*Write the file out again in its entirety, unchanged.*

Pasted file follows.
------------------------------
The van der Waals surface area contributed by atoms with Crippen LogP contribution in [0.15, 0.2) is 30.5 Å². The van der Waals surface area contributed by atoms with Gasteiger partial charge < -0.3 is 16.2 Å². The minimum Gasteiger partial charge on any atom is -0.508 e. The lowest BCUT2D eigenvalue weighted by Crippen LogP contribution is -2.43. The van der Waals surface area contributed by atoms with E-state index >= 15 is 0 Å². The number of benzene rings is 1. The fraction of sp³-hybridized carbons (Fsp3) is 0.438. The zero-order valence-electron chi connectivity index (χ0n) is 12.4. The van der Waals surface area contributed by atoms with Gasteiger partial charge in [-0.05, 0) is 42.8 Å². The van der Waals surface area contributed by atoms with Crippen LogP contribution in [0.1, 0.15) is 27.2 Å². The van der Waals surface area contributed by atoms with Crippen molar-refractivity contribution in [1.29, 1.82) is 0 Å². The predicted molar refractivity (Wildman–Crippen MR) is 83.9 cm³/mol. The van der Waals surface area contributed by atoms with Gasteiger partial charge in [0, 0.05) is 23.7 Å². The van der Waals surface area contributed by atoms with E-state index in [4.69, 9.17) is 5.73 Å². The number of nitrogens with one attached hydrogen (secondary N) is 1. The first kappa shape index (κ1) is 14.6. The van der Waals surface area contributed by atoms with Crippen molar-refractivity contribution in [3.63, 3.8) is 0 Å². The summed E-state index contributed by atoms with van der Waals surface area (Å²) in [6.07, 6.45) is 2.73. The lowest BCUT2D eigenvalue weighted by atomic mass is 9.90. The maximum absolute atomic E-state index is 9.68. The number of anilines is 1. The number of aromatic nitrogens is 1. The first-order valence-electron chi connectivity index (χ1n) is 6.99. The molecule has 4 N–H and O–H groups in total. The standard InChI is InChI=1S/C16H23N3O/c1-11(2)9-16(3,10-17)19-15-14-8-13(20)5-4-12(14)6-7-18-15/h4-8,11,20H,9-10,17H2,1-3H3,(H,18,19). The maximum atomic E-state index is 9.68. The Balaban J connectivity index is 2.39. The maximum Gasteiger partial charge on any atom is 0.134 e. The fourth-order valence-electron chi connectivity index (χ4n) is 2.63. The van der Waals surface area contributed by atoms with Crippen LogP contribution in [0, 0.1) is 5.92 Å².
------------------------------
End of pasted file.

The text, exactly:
The van der Waals surface area contributed by atoms with Crippen LogP contribution in [0.15, 0.2) is 30.5 Å². The van der Waals surface area contributed by atoms with Gasteiger partial charge < -0.3 is 16.2 Å². The minimum Gasteiger partial charge on any atom is -0.508 e. The lowest BCUT2D eigenvalue weighted by Crippen LogP contribution is -2.43. The van der Waals surface area contributed by atoms with E-state index >= 15 is 0 Å². The number of benzene rings is 1. The fraction of sp³-hybridized carbons (Fsp3) is 0.438. The zero-order valence-electron chi connectivity index (χ0n) is 12.4. The van der Waals surface area contributed by atoms with Gasteiger partial charge in [-0.05, 0) is 42.8 Å². The van der Waals surface area contributed by atoms with Crippen LogP contribution in [0.1, 0.15) is 27.2 Å². The van der Waals surface area contributed by atoms with Crippen molar-refractivity contribution in [1.29, 1.82) is 0 Å². The predicted molar refractivity (Wildman–Crippen MR) is 83.9 cm³/mol. The van der Waals surface area contributed by atoms with Gasteiger partial charge in [0, 0.05) is 23.7 Å². The van der Waals surface area contributed by atoms with E-state index in [4.69, 9.17) is 5.73 Å². The number of nitrogens with one attached hydrogen (secondary N) is 1. The first kappa shape index (κ1) is 14.6. The van der Waals surface area contributed by atoms with Crippen molar-refractivity contribution in [3.63, 3.8) is 0 Å². The summed E-state index contributed by atoms with van der Waals surface area (Å²) in [6.07, 6.45) is 2.73. The lowest BCUT2D eigenvalue weighted by atomic mass is 9.90. The maximum absolute atomic E-state index is 9.68. The number of anilines is 1. The number of aromatic nitrogens is 1. The first-order valence-electron chi connectivity index (χ1n) is 6.99. The molecule has 4 N–H and O–H groups in total. The standard InChI is InChI=1S/C16H23N3O/c1-11(2)9-16(3,10-17)19-15-14-8-13(20)5-4-12(14)6-7-18-15/h4-8,11,20H,9-10,17H2,1-3H3,(H,18,19). The maximum atomic E-state index is 9.68. The Balaban J connectivity index is 2.39. The maximum Gasteiger partial charge on any atom is 0.134 e. The fourth-order valence-electron chi connectivity index (χ4n) is 2.63. The van der Waals surface area contributed by atoms with Crippen LogP contribution in [0, 0.1) is 5.92 Å².